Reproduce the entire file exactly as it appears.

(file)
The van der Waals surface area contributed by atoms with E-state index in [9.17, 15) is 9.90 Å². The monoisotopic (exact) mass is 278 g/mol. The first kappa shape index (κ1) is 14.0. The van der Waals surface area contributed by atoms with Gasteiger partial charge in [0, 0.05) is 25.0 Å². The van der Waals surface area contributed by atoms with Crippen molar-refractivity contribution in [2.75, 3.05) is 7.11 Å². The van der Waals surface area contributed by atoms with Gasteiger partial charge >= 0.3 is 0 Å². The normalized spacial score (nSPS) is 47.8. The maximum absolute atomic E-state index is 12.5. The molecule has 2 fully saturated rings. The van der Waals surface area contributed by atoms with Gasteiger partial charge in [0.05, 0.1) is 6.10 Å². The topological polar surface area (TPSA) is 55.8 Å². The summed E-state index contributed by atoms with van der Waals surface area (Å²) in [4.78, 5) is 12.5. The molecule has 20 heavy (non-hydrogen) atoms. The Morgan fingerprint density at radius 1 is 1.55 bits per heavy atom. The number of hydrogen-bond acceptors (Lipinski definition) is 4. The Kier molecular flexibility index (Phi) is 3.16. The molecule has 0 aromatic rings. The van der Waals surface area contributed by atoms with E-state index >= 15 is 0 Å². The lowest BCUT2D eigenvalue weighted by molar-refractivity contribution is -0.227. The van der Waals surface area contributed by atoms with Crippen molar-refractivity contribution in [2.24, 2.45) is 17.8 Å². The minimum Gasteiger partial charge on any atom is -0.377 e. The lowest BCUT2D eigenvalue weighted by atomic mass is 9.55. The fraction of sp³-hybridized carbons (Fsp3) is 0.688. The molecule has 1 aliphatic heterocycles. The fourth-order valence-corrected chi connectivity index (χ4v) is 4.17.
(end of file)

The van der Waals surface area contributed by atoms with E-state index in [9.17, 15) is 9.90 Å². The monoisotopic (exact) mass is 278 g/mol. The first kappa shape index (κ1) is 14.0. The van der Waals surface area contributed by atoms with Gasteiger partial charge in [0, 0.05) is 25.0 Å². The van der Waals surface area contributed by atoms with Crippen molar-refractivity contribution in [2.75, 3.05) is 7.11 Å². The van der Waals surface area contributed by atoms with Gasteiger partial charge >= 0.3 is 0 Å². The normalized spacial score (nSPS) is 47.8. The maximum absolute atomic E-state index is 12.5. The molecule has 2 fully saturated rings. The van der Waals surface area contributed by atoms with Gasteiger partial charge in [0.05, 0.1) is 6.10 Å². The topological polar surface area (TPSA) is 55.8 Å². The summed E-state index contributed by atoms with van der Waals surface area (Å²) in [4.78, 5) is 12.5. The molecule has 20 heavy (non-hydrogen) atoms. The Morgan fingerprint density at radius 1 is 1.55 bits per heavy atom. The number of hydrogen-bond acceptors (Lipinski definition) is 4. The Kier molecular flexibility index (Phi) is 3.16. The molecule has 0 aromatic rings. The van der Waals surface area contributed by atoms with E-state index >= 15 is 0 Å². The lowest BCUT2D eigenvalue weighted by molar-refractivity contribution is -0.227. The van der Waals surface area contributed by atoms with Crippen molar-refractivity contribution in [2.24, 2.45) is 17.8 Å². The minimum Gasteiger partial charge on any atom is -0.377 e. The lowest BCUT2D eigenvalue weighted by atomic mass is 9.55. The fraction of sp³-hybridized carbons (Fsp3) is 0.688. The molecule has 1 aliphatic heterocycles. The fourth-order valence-corrected chi connectivity index (χ4v) is 4.17.